Jony Ive (lead designer of the iMac, iPod, iPhone) was once asked how Apple’s products get their start. “Every time that we've released something,” Jony explains, “we have to somehow believe that we can do it better. But what we refuse to do is to launch something that's just different.” 

Jony’s approach is simple but rare. “I think the majority of our manufactured environment is characterized by carelessness,” Jony continues, “and it exists, really at the end of a whole bunch of decisions. And most of those decisions were driven by price and schedule. And we have genuinely tried to make products that don't stand testament to that sort of development process, or don't stand testament to those values. They stand testament to us desperately trying to make the very best product we can.” 

But pouring excessive care into a creation can often feel counterintuitive and risky.

Even Jony had great trepidation as he was crafting the iPod design. He used stainless steel instead of the plastics found in competitors and obsessed over the internal packaging that cradled the device. “We'd been doing some fairly reckless things like finishing the inside of the iPod, that, you know, costs money and it costs time.” All of this added up to an audacious $399 price tag. “We did it just because we thought it was right and we had a theory that people would sense that that amount of care was invested in the object. But it was a theory.” 

Of course, Apple’s theory would prove to be correct: “And when the iPod started to sell in large volumes, there was this tremendous encouragement because it was this sense that actually people really do care. They really do if they're given the choice.”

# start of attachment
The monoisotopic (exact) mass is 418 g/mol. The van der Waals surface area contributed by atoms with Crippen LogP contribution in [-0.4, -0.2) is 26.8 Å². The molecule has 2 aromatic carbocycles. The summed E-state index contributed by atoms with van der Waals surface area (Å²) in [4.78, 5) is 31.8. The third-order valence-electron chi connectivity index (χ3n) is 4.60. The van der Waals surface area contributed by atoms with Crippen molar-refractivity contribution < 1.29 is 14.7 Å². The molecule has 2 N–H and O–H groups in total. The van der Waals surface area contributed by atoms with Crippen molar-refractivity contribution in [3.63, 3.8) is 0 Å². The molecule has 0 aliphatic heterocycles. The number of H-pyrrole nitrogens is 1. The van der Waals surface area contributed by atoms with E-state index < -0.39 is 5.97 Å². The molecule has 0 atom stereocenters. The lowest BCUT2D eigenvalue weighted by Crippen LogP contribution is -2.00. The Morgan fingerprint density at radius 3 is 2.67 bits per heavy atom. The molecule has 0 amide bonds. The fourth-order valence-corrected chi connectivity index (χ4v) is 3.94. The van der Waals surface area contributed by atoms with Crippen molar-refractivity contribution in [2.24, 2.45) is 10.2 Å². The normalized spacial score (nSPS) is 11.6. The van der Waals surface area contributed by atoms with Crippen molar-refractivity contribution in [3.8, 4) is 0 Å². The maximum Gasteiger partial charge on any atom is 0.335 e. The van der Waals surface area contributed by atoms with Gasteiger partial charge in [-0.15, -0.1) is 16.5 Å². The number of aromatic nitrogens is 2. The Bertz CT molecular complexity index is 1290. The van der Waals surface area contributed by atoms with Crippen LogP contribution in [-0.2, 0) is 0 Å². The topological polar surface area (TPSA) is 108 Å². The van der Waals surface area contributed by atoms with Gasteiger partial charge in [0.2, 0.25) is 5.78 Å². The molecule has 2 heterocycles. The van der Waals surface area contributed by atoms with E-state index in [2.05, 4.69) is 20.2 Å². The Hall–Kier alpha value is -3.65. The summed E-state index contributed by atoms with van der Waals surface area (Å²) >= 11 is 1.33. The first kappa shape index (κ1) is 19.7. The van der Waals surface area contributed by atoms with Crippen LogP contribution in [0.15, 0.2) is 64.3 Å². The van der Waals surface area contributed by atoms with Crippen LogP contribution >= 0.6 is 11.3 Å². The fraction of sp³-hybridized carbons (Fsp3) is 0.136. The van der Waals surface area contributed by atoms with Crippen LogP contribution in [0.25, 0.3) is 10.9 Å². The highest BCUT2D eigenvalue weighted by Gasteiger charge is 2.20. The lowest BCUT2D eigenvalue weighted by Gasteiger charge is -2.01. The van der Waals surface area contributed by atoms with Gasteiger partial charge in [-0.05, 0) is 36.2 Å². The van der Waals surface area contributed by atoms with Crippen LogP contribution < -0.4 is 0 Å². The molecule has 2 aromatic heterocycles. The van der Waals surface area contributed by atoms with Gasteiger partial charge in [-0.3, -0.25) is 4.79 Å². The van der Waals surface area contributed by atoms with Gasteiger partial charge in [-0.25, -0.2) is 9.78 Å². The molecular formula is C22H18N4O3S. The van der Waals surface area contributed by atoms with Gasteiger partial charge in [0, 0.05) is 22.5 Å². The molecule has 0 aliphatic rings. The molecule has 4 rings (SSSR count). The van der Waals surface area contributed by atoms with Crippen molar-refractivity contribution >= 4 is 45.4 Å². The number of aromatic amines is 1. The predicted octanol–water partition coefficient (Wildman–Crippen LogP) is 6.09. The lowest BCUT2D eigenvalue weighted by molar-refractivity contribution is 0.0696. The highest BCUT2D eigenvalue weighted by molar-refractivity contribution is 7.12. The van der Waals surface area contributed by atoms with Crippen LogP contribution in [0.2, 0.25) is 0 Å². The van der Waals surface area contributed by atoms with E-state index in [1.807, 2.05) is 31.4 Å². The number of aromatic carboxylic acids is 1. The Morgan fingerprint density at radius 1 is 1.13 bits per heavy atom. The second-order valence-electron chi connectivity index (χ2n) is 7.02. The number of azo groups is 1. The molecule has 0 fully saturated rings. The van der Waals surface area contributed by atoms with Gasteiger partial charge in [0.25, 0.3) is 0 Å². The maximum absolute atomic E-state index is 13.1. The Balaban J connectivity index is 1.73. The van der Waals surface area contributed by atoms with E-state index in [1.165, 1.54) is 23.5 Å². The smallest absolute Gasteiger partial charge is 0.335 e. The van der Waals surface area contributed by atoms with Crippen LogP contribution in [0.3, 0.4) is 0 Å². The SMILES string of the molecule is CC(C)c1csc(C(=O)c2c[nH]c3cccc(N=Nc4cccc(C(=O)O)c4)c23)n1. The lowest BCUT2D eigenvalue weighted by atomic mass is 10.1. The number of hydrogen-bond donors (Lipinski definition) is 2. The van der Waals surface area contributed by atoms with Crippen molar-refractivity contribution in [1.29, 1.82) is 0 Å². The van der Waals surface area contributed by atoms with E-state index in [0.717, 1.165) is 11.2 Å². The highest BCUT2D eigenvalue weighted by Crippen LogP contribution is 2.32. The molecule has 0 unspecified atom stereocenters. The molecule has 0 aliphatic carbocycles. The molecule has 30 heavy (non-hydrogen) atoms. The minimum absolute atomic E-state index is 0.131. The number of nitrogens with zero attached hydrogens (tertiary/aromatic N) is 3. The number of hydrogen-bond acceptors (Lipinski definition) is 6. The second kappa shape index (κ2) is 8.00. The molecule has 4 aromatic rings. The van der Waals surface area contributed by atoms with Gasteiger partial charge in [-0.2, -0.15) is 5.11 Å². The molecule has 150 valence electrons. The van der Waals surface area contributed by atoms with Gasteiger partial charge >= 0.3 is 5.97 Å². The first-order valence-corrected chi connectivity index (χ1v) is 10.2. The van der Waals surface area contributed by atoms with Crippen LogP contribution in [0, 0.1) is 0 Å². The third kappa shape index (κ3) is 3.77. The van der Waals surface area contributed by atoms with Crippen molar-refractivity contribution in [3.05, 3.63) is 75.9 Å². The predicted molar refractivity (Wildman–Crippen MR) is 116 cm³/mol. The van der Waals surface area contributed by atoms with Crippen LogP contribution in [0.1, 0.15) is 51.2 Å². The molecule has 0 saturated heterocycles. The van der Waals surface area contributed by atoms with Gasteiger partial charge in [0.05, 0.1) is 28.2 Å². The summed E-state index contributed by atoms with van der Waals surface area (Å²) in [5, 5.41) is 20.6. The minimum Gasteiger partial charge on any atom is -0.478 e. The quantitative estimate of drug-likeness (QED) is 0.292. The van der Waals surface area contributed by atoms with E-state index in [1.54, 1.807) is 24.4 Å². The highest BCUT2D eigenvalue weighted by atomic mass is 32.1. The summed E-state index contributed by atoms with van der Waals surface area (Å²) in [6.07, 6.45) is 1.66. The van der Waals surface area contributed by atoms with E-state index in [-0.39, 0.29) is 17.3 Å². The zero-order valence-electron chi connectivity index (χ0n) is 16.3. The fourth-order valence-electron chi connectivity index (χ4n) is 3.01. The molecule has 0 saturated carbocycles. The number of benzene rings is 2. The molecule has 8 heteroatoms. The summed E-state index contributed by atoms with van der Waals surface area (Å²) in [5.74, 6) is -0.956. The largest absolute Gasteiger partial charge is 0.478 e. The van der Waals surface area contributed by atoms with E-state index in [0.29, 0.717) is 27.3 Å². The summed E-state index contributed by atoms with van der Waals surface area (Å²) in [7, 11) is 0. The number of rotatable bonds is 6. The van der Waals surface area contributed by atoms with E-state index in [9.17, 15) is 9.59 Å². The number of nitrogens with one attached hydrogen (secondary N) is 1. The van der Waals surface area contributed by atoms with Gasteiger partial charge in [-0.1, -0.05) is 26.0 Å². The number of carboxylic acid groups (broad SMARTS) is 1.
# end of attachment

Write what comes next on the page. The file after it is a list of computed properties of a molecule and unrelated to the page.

Sometimes excellence has little regard for budgets or schedules, it rarely makes sense on paper, and almost always feels like a risk. But if we have the courage and faith to pursue excellence then we have a shot at permeating our work with a quality that truly sets it apart.

3. When you realize how much work it takes to get good, you realize how few things you can get good at

Following the sale of his licensing business for over $40 million in 2021, Alex Hormozi committed to a new goal of growing his YouTube channel. But after seeing underwhelming initial results, Alex reached out to YouTuber, Eric Decker, for help. Eric brought Alex along to a two day meetup of some of the biggest YouTubers in the world. “It was in no way surprising to me after going there for two days,” Alex said, “why those guys were the number one in that industry.” 

“These guys are doing literally 100 times the work,” Alex realized, “they have a team of 10 people spending 4 weeks to prepare one 15 minute video.” This means that the best YouTubers weren’t doing twice as much work as Alex, or even three times as much, they were doing 1000x more than him: “10 [people], times 12 hours a day, times 4 weeks—all of a sudden you really are at 1000 times the work, 1500 times the work, to create, to be fair, an outcome that is 1500 or 10,000 times better than the average YouTube video.” “It completely reset my standard, reset my bar for how much preparation was required to be exceptional.” 

The meetup reminded Alex of a key principle: “when you realize how much work it takes to get good, you realize how few things you can get good at. And that’s where the focus becomes so important because the only way to get that good is to do a few things. And so that’s where the strategy of picking or prioritizing the things that you want to get good at becomes more important, because you just can’t do 100x the work on 100 different things.”